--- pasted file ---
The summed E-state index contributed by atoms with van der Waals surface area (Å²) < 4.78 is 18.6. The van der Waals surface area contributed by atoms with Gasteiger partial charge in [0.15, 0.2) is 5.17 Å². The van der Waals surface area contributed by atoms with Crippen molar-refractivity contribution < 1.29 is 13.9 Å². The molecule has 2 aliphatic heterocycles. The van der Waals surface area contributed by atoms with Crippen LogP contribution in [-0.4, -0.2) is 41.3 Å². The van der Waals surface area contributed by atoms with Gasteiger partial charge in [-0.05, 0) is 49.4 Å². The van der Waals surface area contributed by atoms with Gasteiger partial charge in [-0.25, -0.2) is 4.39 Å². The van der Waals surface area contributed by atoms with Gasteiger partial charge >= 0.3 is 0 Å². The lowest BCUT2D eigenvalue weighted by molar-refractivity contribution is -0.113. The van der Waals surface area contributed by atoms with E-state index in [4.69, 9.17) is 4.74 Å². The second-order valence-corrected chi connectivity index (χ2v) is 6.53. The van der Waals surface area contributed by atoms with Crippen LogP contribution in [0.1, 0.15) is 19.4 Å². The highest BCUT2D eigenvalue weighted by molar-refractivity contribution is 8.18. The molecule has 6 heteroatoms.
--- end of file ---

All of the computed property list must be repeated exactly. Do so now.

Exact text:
The summed E-state index contributed by atoms with van der Waals surface area (Å²) < 4.78 is 18.6. The van der Waals surface area contributed by atoms with Gasteiger partial charge in [0.15, 0.2) is 5.17 Å². The van der Waals surface area contributed by atoms with Crippen molar-refractivity contribution < 1.29 is 13.9 Å². The molecule has 2 aliphatic heterocycles. The van der Waals surface area contributed by atoms with Crippen LogP contribution in [-0.4, -0.2) is 41.3 Å². The van der Waals surface area contributed by atoms with Gasteiger partial charge in [-0.05, 0) is 49.4 Å². The van der Waals surface area contributed by atoms with Gasteiger partial charge in [-0.25, -0.2) is 4.39 Å². The van der Waals surface area contributed by atoms with Gasteiger partial charge >= 0.3 is 0 Å². The lowest BCUT2D eigenvalue weighted by molar-refractivity contribution is -0.113. The van der Waals surface area contributed by atoms with E-state index in [4.69, 9.17) is 4.74 Å². The second-order valence-corrected chi connectivity index (χ2v) is 6.53. The van der Waals surface area contributed by atoms with Crippen LogP contribution in [0.1, 0.15) is 19.4 Å². The highest BCUT2D eigenvalue weighted by molar-refractivity contribution is 8.18. The molecule has 6 heteroatoms.